On the Timing and Efficiency of Creative Destruction
AbstractThe authors analyze the timing, pace, and efficiency of ongoing job reallocation that results from product and process innovation. There are strong reasons why an efficient economy ought to concentrate both job creation and destruction during recessions, when the opportunity cost of reallocation is lowest. Incomplete contracting between labor and capital can disrupt this synchronized pattern and decouple creation and destruction. Transactional difficulties also lead to technological 'sclerosis,' characterized by excessively slow renovation. Government incentives to production may alleviate high unemployment but exacerbate sclerosis. In contrast, creation incentives increase the pace of reallocation. An optimal combination of both policies restores economic efficiency. Copyright 1996, the President and Fellows of Harvard College and the Massachusetts Institute of Technology.
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Bibliographic InfoArticle provided by MIT Press in its journal Quarterly Journal of Economics.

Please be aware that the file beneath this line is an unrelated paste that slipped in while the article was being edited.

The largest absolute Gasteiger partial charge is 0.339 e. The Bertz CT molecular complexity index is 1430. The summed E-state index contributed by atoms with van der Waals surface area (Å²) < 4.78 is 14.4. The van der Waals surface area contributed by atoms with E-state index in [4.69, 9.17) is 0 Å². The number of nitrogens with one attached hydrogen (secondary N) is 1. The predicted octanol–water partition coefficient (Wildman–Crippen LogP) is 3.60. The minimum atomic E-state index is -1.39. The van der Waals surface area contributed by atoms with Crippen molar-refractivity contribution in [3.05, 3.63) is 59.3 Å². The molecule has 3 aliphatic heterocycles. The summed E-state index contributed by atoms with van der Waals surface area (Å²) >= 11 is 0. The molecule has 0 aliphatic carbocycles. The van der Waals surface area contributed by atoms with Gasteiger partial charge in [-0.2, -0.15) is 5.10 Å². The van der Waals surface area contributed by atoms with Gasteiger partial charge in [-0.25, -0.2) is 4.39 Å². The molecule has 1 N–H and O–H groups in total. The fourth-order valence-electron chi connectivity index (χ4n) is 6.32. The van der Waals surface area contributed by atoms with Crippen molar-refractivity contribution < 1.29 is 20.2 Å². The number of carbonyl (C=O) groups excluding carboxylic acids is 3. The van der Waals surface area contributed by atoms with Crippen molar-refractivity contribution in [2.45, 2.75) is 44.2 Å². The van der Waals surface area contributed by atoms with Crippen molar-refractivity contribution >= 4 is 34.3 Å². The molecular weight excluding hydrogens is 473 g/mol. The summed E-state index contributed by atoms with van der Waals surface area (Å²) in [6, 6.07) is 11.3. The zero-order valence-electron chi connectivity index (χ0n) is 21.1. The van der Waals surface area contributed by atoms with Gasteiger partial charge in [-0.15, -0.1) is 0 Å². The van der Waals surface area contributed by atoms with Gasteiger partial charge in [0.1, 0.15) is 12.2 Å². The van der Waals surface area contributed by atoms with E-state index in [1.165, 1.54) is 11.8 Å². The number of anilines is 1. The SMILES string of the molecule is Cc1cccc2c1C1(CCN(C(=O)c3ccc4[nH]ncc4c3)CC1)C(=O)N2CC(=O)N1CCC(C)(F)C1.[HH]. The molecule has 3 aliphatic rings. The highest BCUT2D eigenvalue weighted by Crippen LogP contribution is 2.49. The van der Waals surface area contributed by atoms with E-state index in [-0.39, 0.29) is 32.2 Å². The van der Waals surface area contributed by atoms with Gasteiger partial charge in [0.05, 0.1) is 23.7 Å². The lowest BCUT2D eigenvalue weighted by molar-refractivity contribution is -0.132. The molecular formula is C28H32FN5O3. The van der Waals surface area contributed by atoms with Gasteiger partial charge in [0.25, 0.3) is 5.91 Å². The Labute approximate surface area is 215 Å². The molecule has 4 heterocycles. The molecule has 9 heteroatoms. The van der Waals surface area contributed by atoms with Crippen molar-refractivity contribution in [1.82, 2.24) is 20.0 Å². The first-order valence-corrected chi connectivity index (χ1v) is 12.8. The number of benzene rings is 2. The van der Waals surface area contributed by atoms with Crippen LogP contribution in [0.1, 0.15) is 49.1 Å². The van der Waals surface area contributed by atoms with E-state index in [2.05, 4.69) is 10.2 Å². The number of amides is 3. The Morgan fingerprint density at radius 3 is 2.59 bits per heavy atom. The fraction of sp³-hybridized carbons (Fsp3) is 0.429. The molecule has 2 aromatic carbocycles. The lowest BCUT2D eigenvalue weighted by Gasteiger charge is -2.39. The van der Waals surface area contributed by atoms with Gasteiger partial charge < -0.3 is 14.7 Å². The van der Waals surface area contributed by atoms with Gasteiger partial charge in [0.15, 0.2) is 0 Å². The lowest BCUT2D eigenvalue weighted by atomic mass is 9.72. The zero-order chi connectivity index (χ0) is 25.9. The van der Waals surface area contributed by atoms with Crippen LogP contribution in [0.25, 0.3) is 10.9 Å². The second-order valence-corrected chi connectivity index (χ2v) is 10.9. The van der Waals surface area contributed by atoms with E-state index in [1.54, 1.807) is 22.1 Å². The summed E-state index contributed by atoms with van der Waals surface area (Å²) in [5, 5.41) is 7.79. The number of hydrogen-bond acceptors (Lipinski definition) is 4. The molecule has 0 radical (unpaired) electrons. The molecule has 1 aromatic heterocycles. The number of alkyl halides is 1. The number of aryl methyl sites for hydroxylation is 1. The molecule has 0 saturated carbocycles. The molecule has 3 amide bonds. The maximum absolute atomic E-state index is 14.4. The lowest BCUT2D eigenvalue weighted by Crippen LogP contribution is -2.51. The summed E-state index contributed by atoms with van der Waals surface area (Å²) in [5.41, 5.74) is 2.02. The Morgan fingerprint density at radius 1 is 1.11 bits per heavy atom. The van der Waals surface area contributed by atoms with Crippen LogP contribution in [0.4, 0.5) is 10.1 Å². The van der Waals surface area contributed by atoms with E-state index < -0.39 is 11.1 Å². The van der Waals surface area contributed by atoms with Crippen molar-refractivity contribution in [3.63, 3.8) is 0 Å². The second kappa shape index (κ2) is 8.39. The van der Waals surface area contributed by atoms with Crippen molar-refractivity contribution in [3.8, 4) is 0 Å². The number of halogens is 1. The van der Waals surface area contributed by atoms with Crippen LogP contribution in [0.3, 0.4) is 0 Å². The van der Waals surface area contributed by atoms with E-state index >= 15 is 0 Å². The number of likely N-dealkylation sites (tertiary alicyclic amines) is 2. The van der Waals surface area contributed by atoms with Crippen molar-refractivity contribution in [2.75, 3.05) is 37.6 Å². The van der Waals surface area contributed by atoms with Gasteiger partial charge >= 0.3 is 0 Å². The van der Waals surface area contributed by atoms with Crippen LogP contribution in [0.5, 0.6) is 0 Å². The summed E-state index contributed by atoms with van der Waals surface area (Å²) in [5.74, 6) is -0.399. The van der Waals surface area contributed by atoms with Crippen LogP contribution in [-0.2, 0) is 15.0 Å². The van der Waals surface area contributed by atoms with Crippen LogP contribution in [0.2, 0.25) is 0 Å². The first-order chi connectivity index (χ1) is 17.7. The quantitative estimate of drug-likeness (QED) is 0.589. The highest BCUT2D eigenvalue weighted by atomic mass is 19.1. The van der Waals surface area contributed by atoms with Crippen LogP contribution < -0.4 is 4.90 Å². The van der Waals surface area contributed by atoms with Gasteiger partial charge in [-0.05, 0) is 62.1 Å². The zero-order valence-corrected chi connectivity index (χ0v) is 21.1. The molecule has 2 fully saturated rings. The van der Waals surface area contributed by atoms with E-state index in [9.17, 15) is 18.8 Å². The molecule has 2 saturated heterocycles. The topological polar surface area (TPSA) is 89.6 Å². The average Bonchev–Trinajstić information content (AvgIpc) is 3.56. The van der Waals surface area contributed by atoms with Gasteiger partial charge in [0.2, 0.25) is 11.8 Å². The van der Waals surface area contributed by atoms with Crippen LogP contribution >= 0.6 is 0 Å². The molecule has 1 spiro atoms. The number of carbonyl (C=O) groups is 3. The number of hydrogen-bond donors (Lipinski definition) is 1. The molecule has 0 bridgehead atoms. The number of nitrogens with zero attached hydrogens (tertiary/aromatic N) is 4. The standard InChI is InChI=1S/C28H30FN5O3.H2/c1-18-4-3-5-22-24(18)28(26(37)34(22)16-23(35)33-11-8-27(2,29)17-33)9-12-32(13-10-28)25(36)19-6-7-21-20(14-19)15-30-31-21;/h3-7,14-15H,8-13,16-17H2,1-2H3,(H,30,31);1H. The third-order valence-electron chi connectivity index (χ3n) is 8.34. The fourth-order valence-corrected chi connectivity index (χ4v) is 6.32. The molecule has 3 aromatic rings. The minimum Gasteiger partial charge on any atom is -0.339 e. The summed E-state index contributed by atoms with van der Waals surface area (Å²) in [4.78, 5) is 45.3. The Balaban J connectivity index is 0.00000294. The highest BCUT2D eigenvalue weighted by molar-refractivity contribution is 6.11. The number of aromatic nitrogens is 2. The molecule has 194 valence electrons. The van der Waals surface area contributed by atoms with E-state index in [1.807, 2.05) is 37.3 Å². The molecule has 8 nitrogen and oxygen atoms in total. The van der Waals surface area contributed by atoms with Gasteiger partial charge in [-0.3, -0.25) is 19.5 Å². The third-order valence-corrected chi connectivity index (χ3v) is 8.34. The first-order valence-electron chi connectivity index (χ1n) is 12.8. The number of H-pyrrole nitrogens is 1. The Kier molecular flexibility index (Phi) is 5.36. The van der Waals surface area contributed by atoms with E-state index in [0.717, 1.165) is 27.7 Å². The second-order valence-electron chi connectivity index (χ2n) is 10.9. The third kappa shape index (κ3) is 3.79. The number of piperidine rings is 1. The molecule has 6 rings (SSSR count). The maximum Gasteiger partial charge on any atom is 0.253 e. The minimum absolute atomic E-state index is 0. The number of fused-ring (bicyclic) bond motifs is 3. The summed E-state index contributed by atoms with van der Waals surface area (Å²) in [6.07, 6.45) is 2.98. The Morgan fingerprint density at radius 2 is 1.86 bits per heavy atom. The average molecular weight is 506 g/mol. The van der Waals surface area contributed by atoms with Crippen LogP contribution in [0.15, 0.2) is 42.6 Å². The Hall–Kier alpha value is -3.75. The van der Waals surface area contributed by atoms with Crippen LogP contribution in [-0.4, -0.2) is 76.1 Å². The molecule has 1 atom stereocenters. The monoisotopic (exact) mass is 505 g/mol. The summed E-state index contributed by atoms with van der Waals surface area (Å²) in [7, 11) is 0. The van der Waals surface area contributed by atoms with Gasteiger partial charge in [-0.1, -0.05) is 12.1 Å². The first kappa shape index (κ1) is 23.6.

Volume (Year): 111 (1996)
Issue (Month): 3 (August)
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Web page: http://mitpress.mit.edu/journals/
Other versions of this item:
- Ricardo J. Caballero & Mohamad L. Hammour, 1994. "On the Timing and Efficiency of Creative Destruction," NBER Working Papers 4768, National Bureau of Economic Research, Inc.
- E32 - Macroeconomics and Monetary Economics - - Prices, Business Fluctuations, and Cycles - - - Business Fluctuations; Cycles
- E6 - Macroeconomics and Monetary Economics - - Macroeconomic Policy, Macroeconomic Aspects of Public Finance, and General Outlook
Please report citation or reference errors to , or , if you are the registered author of the cited work, log in to your RePEc Author Service profile, click on "citations" and make appropriate adjustments.:
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"A Model Of Growth Through Creative Destruction,"
527, Massachusetts Institute of Technology (MIT), Department of Economics.
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Journal of Political Economy,
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- Aghion, Philippe & Howitt, Peter, 1992. "A Model of Growth Through Creative Destruction," Scholarly Articles 12490578, Harvard University Department of Economics.
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